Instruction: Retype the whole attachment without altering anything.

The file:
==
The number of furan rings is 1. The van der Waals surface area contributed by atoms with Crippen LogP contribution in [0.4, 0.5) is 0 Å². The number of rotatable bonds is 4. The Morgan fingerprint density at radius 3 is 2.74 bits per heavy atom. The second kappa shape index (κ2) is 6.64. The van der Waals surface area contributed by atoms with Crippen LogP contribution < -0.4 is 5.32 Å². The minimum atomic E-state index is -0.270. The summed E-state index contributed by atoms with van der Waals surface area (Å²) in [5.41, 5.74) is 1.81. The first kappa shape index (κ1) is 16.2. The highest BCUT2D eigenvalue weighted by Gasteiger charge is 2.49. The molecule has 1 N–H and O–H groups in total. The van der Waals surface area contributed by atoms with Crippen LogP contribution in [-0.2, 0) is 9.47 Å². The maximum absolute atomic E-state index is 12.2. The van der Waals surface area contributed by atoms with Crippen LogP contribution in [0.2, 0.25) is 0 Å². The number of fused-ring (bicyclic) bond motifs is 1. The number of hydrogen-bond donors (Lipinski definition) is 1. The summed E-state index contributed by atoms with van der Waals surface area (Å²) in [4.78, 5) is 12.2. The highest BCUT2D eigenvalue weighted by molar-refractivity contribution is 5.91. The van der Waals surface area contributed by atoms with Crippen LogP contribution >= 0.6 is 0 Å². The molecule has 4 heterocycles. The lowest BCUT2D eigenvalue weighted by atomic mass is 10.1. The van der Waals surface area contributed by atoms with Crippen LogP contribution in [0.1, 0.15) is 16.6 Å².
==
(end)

The number of furan rings is 1. The van der Waals surface area contributed by atoms with Crippen LogP contribution in [0.4, 0.5) is 0 Å². The number of rotatable bonds is 4. The Morgan fingerprint density at radius 3 is 2.74 bits per heavy atom. The second kappa shape index (κ2) is 6.64. The van der Waals surface area contributed by atoms with Crippen LogP contribution < -0.4 is 5.32 Å². The minimum atomic E-state index is -0.270. The summed E-state index contributed by atoms with van der Waals surface area (Å²) in [5.41, 5.74) is 1.81. The first kappa shape index (κ1) is 16.2. The highest BCUT2D eigenvalue weighted by Gasteiger charge is 2.49. The molecule has 1 N–H and O–H groups in total. The van der Waals surface area contributed by atoms with Crippen LogP contribution in [-0.2, 0) is 9.47 Å². The maximum absolute atomic E-state index is 12.2. The van der Waals surface area contributed by atoms with Crippen LogP contribution in [0.2, 0.25) is 0 Å². The number of fused-ring (bicyclic) bond motifs is 1. The number of hydrogen-bond donors (Lipinski definition) is 1. The summed E-state index contributed by atoms with van der Waals surface area (Å²) in [4.78, 5) is 12.2. The highest BCUT2D eigenvalue weighted by molar-refractivity contribution is 5.91. The van der Waals surface area contributed by atoms with Crippen LogP contribution >= 0.6 is 0 Å². The molecule has 4 heterocycles. The lowest BCUT2D eigenvalue weighted by atomic mass is 10.1. The van der Waals surface area contributed by atoms with Crippen LogP contribution in [0.1, 0.15) is 16.6 Å².